I find myself seeing some immediate and excellent historical examples in Dr. Ibram X. Kendi‘s book Stamped from the Beginning. In chapter nine of the book he discusses the variety and flavors of racism espoused by Thomas Jefferson in his book Notes on the State of Virginia (1785), which would become the most consumed American nonfiction book until well into the mid-nineteenth century.
Shortly afterward Samuel Stanhope Smith countered portions of Jefferson’s racist ideas in the 1787 annual oration to the august American Philosophical Society. This annual lecture was already one of the most heralded scholarly lectures in America and was attended by the wealthy and elite leaders and thinkers in the country. The lecture would be published as the influential Essay on the Causes of Variety of Complexion and Figure in the Human Species.
Samuel Stanhope Smith joined those preeminent intellectuals in Boston’s American Academy of Arts and Sciences and Philadelphia’s American Philosophical Society in attacking polygenesists, in reviving climate theory in America. His scholarly defense of scripture was quickly printed in Philadelphia, in London, and in Lord Kames’s back-yard, Edinburgh. By the time he sat down in Princeton’s presidential chair in 1795, he had amassed an international scholarly reputation.
So in just a few pages Kendi lays out some serious evidence of the direct spread of a wide variety of racist ideas by not only by the academic elite, but the leaders of multiple influential universities and scientific and philosophical institutions in America. The reverberating echos of these wrongs are still haunting us today. They still need to be addressed and righted. We need to use our moral alembic and distill these racist ideas out of science in America.
Lest one wonder about the influence of Samuel Stanhope Smith’s essay, I’ll note that Noah Webster cited Smith directly in Webster’s 1828 Dictionary in the definition of philosophy. The citation was from Smith’s second edition of his Essay on the Causes of Variety of Complexion and Figure in the Human Species (1810). The quote as given: “True religion, and true philosophy must ultimately arrive at the same principle.”
We’re obviously still seeking both true religion and true philosophy.
While you’re thinking about #shutdownSTEM on June 10th and long thereafter, I recommend you spend some time sitting with the ideas that have been handed down to us and question them closely, for this is what science and philosophy are all about. If you find you can’t do that hard work–and it is hard, then perhaps read a bit of Dr. Kendi’s excellent and ardent text Stamped from the Beginning.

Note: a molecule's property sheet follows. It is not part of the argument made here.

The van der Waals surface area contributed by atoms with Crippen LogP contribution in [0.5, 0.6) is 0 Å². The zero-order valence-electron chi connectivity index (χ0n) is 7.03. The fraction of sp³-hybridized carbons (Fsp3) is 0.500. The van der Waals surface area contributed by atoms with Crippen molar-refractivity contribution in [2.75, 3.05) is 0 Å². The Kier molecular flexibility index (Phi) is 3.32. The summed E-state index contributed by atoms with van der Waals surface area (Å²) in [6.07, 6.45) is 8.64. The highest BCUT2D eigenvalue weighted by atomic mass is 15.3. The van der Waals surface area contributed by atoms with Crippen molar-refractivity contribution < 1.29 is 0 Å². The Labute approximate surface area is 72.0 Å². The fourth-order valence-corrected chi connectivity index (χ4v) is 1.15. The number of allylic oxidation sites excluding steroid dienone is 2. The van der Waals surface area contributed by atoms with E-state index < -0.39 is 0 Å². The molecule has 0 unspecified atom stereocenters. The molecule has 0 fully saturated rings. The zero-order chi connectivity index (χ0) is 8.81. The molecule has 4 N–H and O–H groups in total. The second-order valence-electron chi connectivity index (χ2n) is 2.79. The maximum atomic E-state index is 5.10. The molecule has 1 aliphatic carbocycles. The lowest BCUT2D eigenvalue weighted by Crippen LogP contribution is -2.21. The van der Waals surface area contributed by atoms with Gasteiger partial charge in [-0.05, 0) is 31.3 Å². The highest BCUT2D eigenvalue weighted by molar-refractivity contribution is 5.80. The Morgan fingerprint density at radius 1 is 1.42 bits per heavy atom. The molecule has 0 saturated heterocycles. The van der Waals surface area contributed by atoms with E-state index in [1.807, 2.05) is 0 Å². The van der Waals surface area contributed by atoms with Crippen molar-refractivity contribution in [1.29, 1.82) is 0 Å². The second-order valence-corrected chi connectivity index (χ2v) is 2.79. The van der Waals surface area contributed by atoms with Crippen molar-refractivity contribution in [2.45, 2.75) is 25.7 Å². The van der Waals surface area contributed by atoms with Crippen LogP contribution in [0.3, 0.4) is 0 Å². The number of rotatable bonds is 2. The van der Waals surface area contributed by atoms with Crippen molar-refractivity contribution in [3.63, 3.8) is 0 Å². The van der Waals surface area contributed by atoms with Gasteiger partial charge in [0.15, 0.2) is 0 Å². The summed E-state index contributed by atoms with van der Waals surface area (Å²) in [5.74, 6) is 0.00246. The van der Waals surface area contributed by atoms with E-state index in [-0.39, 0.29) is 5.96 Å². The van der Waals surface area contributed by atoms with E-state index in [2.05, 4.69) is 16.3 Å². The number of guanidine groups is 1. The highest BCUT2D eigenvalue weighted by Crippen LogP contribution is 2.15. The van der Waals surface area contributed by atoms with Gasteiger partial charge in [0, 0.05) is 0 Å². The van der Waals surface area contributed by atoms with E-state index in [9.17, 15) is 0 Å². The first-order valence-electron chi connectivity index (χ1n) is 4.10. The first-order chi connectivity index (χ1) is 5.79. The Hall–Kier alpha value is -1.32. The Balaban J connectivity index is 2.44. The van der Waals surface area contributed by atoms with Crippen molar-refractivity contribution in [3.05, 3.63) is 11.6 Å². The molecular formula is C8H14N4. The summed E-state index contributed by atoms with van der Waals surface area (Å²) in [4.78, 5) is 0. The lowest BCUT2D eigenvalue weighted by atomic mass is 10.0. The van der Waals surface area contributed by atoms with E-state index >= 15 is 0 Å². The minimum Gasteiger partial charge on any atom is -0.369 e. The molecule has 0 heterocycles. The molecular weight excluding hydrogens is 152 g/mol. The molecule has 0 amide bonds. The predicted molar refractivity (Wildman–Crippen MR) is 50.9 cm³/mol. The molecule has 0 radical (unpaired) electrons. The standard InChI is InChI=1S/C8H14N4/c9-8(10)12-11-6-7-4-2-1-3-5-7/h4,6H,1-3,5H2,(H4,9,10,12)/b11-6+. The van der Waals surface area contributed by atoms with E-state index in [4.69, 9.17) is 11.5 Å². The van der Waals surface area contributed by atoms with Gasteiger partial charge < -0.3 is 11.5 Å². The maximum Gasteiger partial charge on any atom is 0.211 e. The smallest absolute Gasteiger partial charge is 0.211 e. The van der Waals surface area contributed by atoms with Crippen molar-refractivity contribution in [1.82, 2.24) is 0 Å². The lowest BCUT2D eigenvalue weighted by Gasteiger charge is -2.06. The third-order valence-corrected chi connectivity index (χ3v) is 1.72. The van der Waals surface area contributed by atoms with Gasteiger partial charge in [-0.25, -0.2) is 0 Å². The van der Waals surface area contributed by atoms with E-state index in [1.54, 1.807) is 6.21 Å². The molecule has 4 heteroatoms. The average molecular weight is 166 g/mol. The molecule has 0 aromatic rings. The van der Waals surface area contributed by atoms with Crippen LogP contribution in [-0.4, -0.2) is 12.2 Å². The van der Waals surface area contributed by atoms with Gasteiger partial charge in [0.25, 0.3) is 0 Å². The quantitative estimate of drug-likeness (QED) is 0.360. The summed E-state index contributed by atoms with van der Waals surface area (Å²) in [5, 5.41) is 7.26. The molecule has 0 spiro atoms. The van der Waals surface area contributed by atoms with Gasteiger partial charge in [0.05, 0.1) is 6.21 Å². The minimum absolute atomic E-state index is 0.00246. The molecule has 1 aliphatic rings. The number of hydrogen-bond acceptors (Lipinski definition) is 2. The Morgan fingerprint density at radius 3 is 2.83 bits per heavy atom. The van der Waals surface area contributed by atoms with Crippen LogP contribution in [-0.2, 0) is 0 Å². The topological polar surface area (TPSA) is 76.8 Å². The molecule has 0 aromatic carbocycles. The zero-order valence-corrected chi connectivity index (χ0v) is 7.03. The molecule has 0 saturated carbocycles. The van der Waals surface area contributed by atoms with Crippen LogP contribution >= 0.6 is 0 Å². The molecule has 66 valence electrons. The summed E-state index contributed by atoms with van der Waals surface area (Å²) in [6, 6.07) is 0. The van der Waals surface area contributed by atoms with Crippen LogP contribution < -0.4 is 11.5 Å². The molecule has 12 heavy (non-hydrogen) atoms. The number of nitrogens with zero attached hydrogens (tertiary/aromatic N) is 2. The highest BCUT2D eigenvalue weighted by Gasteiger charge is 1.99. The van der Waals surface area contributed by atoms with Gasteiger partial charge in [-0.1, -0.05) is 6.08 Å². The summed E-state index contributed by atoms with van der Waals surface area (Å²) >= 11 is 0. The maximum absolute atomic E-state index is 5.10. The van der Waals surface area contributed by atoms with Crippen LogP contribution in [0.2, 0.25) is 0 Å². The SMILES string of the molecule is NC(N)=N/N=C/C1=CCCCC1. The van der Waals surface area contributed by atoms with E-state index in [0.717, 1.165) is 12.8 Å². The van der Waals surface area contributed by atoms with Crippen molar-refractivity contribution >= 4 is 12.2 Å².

Webmention is a relatively recent web standard (or W3C recommendation) that allows notifications when one website mentions a URL on another website. Think of it like @mentions on social platforms, but instead of just working within a particular website from one account to another, they work across websites. Your website can now @mention my website!
For those who are interested in delving deeper into the idea and its implications, I’ve written a primer in the past : Webmentions: Enabling Better Communication on the Internet.
The goal is for other websites to be able to reference content in my TiddlyWiki website, and if those websites support sending the notifications as either webmentions (or the older pingbacks), I’ll get a notification that my content was referenced elsewhere on the web. This is just the beginning of allowing two way communication between websites.
My exploration today is how to quickly get these up and running on a public TiddlyWiki instance. The public part is important because webmentions won’t work for non-public URLs which includes private TiddlyWikis. If you’re wondering how to self-host a TiddlyWiki on your own domain, I’ve recently written up a tutorial for doing just that. At the end of this article, I’ll make a few notes about how one might use webmentions, particularly in a TiddlyWiki ecosystem.
Here I’m going to focus on using a third party service to do all of the heavy lifting and code our behalf. It’s relatively common, especially in the static website space, for websites to rely on third party or publisher services to either send or receive Webmentions on their behalf. Given my current knowledge of TiddlyWiki and how its internals work and my knowledge of Webmention services, I thought it would be quickest and easiest to look at using the Webmention.io service to handle receiving these @mentions from other sites on my behalf.
While this article may seem long, I’m hoping it’s detailed enough for those who are code averse to follow the recipe and do this themselves. If you can create a Tiddler, cut and paste some text, and follow the tutorial you won’t need to know anything about code. I did the entire thing myself in about five minutes from start to finish.
As a quick overview, we’re going to cut and paste a few lines of code into a special tiddler of our TiddlyWiki based website. This will allow us to do two things:
We’ll then rely on the Webmention.io dashboard to show us our notifications or received webmentions.
Webmention.io requires you to log in with your domain name/URL and relies on you being able to authenticate yourself using it. Since I’m not aware of an IndieAuth or equivalent mechanism for using TiddlyWiki to log into Webmention.io, the quickest method to accomplish this is to rely on RelMeAuth using IndieAuth.com to log into Webmention.io using either a Twitter or GitHub account. From a non-technical perspective, we’ll be using either our Twitter or GitHub account and it’s OAuth2 security to log into the service.